One of my friends once proposed the idea of a Gnostic Cookbook -- a compendium of the secrets and tricks that make recipes "special". It would of course only be passed around among the initiated. I found the idea hilarious. Now, I know some people are incredibly protective of their recipes. Perhaps it is obvious that I am not. Knowledge shared is knowledge expanded. Recipes shared are recipes experimented with, and sometimes my recipes come back to me radically improved.
As previously discussed I am incapable of following a recipe exactly, but I do fall into patterns. Kitchen Sink Cookies are one of them. They began as the recipe on the inside of the lid of a Quaker Oats container and stayed that way for about three minutes, before I decided that they needed browned butter and brandy and fruit and nuts and chocolate. The exact constituents of the fruits and nuts have varied. I have used different flours (a quarter to a third whole wheat flour is brilliant). I am considering adding some bran to the next batch as a substitution for either the flour or the oats.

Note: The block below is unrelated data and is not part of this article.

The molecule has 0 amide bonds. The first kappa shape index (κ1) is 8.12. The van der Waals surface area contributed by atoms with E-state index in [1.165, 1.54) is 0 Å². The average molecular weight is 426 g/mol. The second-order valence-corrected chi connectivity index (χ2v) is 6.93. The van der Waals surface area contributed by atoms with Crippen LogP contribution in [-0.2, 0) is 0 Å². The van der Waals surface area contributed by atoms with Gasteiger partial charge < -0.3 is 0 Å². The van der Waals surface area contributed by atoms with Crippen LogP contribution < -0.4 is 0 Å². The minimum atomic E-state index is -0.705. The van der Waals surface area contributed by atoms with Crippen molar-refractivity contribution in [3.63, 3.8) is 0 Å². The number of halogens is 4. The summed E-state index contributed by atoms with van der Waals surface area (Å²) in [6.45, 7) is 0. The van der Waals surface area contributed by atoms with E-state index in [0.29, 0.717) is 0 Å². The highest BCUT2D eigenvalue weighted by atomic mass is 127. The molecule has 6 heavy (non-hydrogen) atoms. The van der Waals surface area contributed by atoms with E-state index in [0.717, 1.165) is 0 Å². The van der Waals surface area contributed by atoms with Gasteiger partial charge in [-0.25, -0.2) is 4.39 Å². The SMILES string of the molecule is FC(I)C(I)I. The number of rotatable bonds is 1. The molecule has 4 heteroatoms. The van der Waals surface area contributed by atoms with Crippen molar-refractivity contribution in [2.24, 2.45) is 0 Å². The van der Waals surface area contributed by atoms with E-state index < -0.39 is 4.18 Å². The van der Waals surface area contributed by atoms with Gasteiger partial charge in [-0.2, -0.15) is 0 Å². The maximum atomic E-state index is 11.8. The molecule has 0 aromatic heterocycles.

Kitchen Sink Cookies
14 T unsalted butter (1 and 3/4 sticks)
3/4 c firmly packed brown sugar
1/2 c white sugar
1-1/2 tsp vanilla
1-1/2 tsp brandy
1-1/2 flour (consider subbing in some whole wheat for white)
1 tsp baking soda
1/2 teaspoon salt (if you use salted butter you can skip the salt)
3 cups uncooked oats
1 cup dried cherries or raisins or dried cranberries
1 cup chopped walnuts or pecans
1 cup chocolate chips
Preheat the oven to 350.
In a heavy bottomed sauce pan, brown eight tablespoons of butter over low heat. This will take a while, and you need to keep an eye on it. Sorry about that.
Cream together the sugar and butter. Beat that sucker for at least three minutes. Then add the eggs, vanilla, and brandy.
Add the rest of the ingredients in order.
Drop heaping tablespoons on ungreased cookie sheets and bake for 9-11 minutes, until they are puffed and golden brown.
And having baked two loaves of bread and big batch of cookies in the course of the weekend, I need more flour.